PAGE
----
If I am to lie low, help me to do it patiently.
And if I am to do nothing, let me do it gallantly.
— Kathleen Norris citing the Book of Common Prayer

What courage it takes to step out one’s front door these days.

I never know where I might be swept off to
or what I might be swept into.

When I feel overwhelmed and discouraged,
when it seems the world is cast in nothing but shadow,
I am reminded I too am part of a great story
and the plot progression is, by necessity, a mystery.

While the darkness seems to never end,
I will pass through shadows and feel great fear,
I will be asked to do things that threaten my well-being
because it is the right thing to do for another.

Yet we are promised Light and Joy at the end of this epic story.
There is still good in the world and it is worth fighting for.

It’s a dangerous business, Frodo, going out of your door. You step into the Road, and if you don’t keep your feet, there is no knowing where you might be swept off too.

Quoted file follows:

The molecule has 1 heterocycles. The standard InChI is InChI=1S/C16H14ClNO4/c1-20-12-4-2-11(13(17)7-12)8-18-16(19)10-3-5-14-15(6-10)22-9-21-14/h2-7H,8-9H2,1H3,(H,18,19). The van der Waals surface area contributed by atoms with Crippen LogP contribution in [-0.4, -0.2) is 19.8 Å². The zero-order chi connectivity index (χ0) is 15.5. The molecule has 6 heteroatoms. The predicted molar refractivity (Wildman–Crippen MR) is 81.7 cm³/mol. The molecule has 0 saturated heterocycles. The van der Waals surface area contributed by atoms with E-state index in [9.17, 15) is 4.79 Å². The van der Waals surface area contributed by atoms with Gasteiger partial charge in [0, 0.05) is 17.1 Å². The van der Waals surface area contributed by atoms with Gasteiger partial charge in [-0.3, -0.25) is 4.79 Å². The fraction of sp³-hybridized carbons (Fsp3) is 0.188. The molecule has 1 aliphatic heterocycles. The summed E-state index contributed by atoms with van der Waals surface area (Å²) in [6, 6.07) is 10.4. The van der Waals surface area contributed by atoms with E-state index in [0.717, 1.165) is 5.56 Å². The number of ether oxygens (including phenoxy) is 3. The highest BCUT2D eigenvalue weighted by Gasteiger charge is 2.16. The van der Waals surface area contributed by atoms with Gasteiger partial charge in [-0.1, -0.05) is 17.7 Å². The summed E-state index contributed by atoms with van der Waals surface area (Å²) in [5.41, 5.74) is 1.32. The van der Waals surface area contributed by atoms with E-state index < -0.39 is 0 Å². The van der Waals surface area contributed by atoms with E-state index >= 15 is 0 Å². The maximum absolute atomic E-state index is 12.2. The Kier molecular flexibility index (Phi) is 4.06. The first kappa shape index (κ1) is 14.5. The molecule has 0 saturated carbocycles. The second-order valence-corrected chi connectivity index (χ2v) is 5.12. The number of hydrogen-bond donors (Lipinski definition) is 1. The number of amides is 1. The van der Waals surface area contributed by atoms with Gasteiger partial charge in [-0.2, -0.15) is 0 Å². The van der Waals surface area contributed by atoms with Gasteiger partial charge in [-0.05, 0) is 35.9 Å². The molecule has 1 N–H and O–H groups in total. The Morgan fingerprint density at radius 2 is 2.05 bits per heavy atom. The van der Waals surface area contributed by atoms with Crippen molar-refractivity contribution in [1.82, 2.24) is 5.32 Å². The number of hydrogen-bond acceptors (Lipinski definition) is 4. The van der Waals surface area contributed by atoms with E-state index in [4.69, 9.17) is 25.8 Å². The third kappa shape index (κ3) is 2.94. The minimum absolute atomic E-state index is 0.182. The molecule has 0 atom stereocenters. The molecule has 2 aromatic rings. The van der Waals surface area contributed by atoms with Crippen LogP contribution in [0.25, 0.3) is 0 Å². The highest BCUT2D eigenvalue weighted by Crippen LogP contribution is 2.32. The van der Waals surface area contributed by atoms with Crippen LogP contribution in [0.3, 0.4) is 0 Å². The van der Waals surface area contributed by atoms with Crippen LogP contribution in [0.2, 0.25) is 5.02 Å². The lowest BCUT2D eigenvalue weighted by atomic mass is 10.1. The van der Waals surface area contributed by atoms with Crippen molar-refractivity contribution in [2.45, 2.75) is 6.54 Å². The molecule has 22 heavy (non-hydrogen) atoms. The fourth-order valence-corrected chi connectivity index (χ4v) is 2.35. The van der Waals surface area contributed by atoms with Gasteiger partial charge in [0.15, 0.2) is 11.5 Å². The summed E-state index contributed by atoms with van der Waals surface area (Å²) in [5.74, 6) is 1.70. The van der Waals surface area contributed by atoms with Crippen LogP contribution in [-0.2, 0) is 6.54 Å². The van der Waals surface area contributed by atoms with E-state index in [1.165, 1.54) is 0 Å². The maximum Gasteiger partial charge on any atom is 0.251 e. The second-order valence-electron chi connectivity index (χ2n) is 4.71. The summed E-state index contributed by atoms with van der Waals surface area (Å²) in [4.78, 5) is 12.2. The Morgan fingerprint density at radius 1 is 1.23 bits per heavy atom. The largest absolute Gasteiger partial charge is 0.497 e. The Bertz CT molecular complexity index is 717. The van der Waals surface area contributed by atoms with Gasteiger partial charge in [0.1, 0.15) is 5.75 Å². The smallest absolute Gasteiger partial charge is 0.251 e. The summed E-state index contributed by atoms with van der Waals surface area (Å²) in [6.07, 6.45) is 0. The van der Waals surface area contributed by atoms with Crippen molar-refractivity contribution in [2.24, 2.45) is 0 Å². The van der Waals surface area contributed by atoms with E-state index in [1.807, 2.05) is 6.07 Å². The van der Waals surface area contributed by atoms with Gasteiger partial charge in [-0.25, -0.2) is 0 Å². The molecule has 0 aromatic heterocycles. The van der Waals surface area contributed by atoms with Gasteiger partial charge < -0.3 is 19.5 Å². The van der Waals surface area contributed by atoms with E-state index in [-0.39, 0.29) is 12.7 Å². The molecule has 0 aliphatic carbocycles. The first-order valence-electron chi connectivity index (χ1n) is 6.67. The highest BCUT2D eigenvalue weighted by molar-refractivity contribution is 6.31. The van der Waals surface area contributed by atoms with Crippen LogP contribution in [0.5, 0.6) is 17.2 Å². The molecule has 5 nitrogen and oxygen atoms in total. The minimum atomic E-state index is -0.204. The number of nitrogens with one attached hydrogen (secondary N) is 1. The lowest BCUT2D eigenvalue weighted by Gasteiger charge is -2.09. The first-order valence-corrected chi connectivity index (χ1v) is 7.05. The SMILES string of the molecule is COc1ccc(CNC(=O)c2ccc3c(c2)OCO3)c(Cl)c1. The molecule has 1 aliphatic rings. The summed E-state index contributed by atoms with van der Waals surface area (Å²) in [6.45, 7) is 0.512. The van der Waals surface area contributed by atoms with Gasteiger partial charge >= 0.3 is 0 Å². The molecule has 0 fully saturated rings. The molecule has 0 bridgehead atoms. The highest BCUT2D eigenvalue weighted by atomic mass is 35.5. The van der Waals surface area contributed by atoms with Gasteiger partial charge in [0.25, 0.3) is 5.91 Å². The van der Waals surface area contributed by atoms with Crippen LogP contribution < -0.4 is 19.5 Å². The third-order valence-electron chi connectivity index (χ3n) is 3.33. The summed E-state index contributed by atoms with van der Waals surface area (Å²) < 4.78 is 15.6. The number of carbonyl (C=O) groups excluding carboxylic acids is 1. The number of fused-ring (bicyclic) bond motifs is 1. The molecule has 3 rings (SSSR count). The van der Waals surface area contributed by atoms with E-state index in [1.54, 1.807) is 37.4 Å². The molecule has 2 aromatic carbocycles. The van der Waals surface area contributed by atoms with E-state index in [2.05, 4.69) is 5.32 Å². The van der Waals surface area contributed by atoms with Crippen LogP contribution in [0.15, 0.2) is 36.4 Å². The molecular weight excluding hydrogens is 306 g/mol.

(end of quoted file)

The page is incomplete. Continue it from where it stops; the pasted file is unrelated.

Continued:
~J.R.R. Tolkien – Bilbo to Frodo in Fellowship of the Rings

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They Call It Easing the Spring

“Vixi duellis nuper idoneus
Et militavi non sine glori”

(translation)
Recently I lived suitable for warfare,
and I soldiered not without glory.

Today we have naming of parts. Yesterday,
We had daily cleaning. And tomorrow morning,
We shall have what to do after firing. But today,
Today we have naming of parts. Japonica
Glistens like coral in all of the neighboring gardens,
   And today we have naming of parts.